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answers to your questions about sex and relationships

Many cultures around the world celebrate a girl's first menstrual period and initiation into womanhood with traditional ceremonies and feasts.

Q. Is it safe to have sex during menstruation? I'm really concerned for a friend who has done this before. I believe it's unhealthy, and that they should wait a week to have sex. What do you think? Is it harmful?

A. Menstrual fluid itself is not harmful. Having sex with a healthy, un-infected woman during her "period" is not dangerous. The key word is "healthy" and by that we mean uninfected with HIV or other sexually transmissible infections. We know that blood can carry infections such as hepatitis, HIV and other diseases. If a woman doesn't have any blood-borne infections, then having sex during menstruation is not dangerous ­ it's simply a personal choice. Menstruation is the natural function of a non-pregnant female when the lining of the uterus is lost or "shed" because it is not needed to support a growing embryo or fetus. It typically occurs 14 days after ovulation and lasts three to five days. In some cultures, menstruation is accepted as a routine bodily function or even a spiritually powerful condition. In others, the predominant view is that menstruation is a negative, embarrassing, or dirty condition to be avoided and hidden from others. Taboos surrounding menstruation and sex have existed since the times of the Old Testament. In the ancient Hebrew tradition, menstruating women were considered unclean during days of bleeding and for a week afterwards. Sexual intercourse during menstruation was absolutely forbidden. This belief is still customary in many cultures throughout the world. While sex during menstruation isn't for everyone, if your friend and sexual partner(s) are clear of STDs (negative laboratory tests), mutually monogamous, and enjoy sex during menstruation, there is no reason to delay or avoid intercourse.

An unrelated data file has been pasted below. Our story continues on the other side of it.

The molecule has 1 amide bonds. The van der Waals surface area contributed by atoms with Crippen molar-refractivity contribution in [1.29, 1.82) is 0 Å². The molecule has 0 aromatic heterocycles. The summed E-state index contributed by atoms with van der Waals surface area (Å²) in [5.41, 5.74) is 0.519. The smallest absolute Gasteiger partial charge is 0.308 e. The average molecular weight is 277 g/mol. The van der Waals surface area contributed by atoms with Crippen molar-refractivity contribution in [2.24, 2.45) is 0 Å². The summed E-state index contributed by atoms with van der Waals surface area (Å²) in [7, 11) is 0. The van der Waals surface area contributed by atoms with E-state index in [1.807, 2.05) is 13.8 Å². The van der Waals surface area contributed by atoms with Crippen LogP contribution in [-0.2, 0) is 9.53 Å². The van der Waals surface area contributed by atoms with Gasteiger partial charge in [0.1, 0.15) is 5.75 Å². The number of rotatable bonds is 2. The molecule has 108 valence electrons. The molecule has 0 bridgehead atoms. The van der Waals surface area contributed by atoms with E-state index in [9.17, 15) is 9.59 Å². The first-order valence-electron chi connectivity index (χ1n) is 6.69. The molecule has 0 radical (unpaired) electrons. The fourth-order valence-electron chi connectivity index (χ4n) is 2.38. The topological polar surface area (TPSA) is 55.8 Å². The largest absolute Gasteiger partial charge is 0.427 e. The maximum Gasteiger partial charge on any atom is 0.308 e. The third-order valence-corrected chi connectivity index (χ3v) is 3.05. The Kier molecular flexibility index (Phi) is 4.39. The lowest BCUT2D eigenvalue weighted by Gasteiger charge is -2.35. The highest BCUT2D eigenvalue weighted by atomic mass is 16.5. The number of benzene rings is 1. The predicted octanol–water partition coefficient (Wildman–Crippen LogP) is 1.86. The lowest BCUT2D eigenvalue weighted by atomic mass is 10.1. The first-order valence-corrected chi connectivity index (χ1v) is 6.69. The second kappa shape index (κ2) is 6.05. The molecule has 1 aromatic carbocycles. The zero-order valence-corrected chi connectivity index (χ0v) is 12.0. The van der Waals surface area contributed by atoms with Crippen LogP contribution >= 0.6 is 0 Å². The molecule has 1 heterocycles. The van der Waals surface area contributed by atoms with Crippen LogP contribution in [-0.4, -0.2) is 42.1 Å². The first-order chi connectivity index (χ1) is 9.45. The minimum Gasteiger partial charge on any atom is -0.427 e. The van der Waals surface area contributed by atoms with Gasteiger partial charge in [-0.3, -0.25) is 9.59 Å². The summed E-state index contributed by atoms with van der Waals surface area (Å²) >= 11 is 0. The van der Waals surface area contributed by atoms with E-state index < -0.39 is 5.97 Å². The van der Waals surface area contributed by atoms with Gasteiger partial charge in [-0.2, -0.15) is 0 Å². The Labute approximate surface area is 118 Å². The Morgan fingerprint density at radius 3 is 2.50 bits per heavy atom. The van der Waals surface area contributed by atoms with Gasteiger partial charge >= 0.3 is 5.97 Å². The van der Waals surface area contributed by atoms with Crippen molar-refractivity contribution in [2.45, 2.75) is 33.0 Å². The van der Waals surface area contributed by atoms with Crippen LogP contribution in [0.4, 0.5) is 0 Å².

Have a question? Send it to [email protected]

SexTalk is written by Lee Ann Hamilton, M.A., CHES and David Salafsky, MPH, health educators at The University of Arizona Campus Health Service.

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